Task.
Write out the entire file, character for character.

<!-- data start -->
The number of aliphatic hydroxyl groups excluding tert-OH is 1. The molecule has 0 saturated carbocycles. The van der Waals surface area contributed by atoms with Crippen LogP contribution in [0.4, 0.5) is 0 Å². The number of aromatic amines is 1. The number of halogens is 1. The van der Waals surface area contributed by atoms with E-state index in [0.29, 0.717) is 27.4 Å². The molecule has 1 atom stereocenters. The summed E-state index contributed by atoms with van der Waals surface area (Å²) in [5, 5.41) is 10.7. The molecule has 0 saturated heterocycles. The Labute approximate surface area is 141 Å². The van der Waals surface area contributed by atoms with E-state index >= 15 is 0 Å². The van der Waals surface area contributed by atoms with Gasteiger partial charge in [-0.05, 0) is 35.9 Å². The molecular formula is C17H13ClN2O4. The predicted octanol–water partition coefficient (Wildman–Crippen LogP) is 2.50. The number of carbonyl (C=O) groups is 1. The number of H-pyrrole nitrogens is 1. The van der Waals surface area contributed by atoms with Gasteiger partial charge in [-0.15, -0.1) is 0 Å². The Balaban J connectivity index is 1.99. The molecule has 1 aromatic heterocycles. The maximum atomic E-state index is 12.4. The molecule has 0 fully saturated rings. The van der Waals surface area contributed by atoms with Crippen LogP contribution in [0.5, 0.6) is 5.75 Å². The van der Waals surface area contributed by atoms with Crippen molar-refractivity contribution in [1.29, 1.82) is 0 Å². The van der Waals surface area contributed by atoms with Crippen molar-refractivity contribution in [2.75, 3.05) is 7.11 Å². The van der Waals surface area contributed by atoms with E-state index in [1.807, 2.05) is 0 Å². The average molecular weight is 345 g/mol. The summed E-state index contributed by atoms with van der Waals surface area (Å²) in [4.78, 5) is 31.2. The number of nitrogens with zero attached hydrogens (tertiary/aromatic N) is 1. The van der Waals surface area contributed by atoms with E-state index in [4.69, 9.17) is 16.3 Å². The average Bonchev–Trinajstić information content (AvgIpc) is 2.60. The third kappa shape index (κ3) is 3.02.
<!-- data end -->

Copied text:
The number of aliphatic hydroxyl groups excluding tert-OH is 1. The molecule has 0 saturated carbocycles. The van der Waals surface area contributed by atoms with Crippen LogP contribution in [0.4, 0.5) is 0 Å². The number of aromatic amines is 1. The number of halogens is 1. The van der Waals surface area contributed by atoms with E-state index in [0.29, 0.717) is 27.4 Å². The molecule has 1 atom stereocenters. The summed E-state index contributed by atoms with van der Waals surface area (Å²) in [5, 5.41) is 10.7. The molecule has 0 saturated heterocycles. The Labute approximate surface area is 141 Å². The van der Waals surface area contributed by atoms with E-state index >= 15 is 0 Å². The van der Waals surface area contributed by atoms with Gasteiger partial charge in [-0.05, 0) is 35.9 Å². The molecular formula is C17H13ClN2O4. The predicted octanol–water partition coefficient (Wildman–Crippen LogP) is 2.50. The number of carbonyl (C=O) groups is 1. The number of H-pyrrole nitrogens is 1. The van der Waals surface area contributed by atoms with Gasteiger partial charge in [-0.15, -0.1) is 0 Å². The Balaban J connectivity index is 1.99. The molecule has 1 aromatic heterocycles. The maximum atomic E-state index is 12.4. The molecule has 0 fully saturated rings. The van der Waals surface area contributed by atoms with Crippen LogP contribution in [0.5, 0.6) is 5.75 Å². The van der Waals surface area contributed by atoms with Crippen molar-refractivity contribution in [1.29, 1.82) is 0 Å². The van der Waals surface area contributed by atoms with Crippen molar-refractivity contribution in [2.75, 3.05) is 7.11 Å². The van der Waals surface area contributed by atoms with E-state index in [1.807, 2.05) is 0 Å². The average molecular weight is 345 g/mol. The summed E-state index contributed by atoms with van der Waals surface area (Å²) in [4.78, 5) is 31.2. The number of nitrogens with zero attached hydrogens (tertiary/aromatic N) is 1. The van der Waals surface area contributed by atoms with E-state index in [4.69, 9.17) is 16.3 Å². The average Bonchev–Trinajstić information content (AvgIpc) is 2.60. The third kappa shape index (κ3) is 3.02.